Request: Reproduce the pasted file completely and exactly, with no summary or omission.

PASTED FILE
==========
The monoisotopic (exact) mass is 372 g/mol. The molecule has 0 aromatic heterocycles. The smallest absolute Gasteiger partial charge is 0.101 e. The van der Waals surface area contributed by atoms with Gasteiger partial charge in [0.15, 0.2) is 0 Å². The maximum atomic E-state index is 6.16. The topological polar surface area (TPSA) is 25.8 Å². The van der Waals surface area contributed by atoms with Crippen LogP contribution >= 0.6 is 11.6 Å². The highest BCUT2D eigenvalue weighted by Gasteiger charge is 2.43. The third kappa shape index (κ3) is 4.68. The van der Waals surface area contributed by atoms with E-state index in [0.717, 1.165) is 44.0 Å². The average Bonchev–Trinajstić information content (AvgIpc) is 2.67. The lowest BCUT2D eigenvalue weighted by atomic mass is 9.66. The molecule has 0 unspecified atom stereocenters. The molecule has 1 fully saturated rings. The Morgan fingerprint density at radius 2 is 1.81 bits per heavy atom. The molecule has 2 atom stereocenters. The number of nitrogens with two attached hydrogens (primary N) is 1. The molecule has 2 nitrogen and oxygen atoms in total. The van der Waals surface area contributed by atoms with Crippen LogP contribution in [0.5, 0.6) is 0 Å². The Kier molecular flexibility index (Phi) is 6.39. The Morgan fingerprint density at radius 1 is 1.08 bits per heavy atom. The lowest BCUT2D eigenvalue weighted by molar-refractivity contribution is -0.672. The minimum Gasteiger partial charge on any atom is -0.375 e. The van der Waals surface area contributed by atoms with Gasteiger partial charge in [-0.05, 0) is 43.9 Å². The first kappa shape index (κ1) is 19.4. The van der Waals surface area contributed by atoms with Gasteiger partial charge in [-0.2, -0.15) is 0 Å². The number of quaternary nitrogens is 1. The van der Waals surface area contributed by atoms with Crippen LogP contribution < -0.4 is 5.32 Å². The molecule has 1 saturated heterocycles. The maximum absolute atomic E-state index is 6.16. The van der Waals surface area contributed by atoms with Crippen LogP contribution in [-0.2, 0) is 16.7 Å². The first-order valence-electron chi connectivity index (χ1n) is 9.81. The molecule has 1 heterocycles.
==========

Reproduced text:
The monoisotopic (exact) mass is 372 g/mol. The molecule has 0 aromatic heterocycles. The smallest absolute Gasteiger partial charge is 0.101 e. The van der Waals surface area contributed by atoms with Gasteiger partial charge in [0.15, 0.2) is 0 Å². The maximum atomic E-state index is 6.16. The topological polar surface area (TPSA) is 25.8 Å². The van der Waals surface area contributed by atoms with Crippen LogP contribution >= 0.6 is 11.6 Å². The highest BCUT2D eigenvalue weighted by Gasteiger charge is 2.43. The third kappa shape index (κ3) is 4.68. The van der Waals surface area contributed by atoms with E-state index in [0.717, 1.165) is 44.0 Å². The average Bonchev–Trinajstić information content (AvgIpc) is 2.67. The lowest BCUT2D eigenvalue weighted by atomic mass is 9.66. The molecule has 0 unspecified atom stereocenters. The molecule has 1 fully saturated rings. The Morgan fingerprint density at radius 2 is 1.81 bits per heavy atom. The molecule has 2 atom stereocenters. The number of nitrogens with two attached hydrogens (primary N) is 1. The molecule has 2 nitrogen and oxygen atoms in total. The van der Waals surface area contributed by atoms with Crippen LogP contribution in [0.5, 0.6) is 0 Å². The Kier molecular flexibility index (Phi) is 6.39. The Morgan fingerprint density at radius 1 is 1.08 bits per heavy atom. The lowest BCUT2D eigenvalue weighted by molar-refractivity contribution is -0.672. The minimum Gasteiger partial charge on any atom is -0.375 e. The van der Waals surface area contributed by atoms with Gasteiger partial charge in [-0.05, 0) is 43.9 Å². The first kappa shape index (κ1) is 19.4. The van der Waals surface area contributed by atoms with Gasteiger partial charge in [-0.2, -0.15) is 0 Å². The number of quaternary nitrogens is 1. The van der Waals surface area contributed by atoms with Crippen LogP contribution < -0.4 is 5.32 Å². The molecule has 1 saturated heterocycles. The maximum absolute atomic E-state index is 6.16. The van der Waals surface area contributed by atoms with Crippen LogP contribution in [-0.2, 0) is 16.7 Å². The first-order valence-electron chi connectivity index (χ1n) is 9.81. The molecule has 1 heterocycles.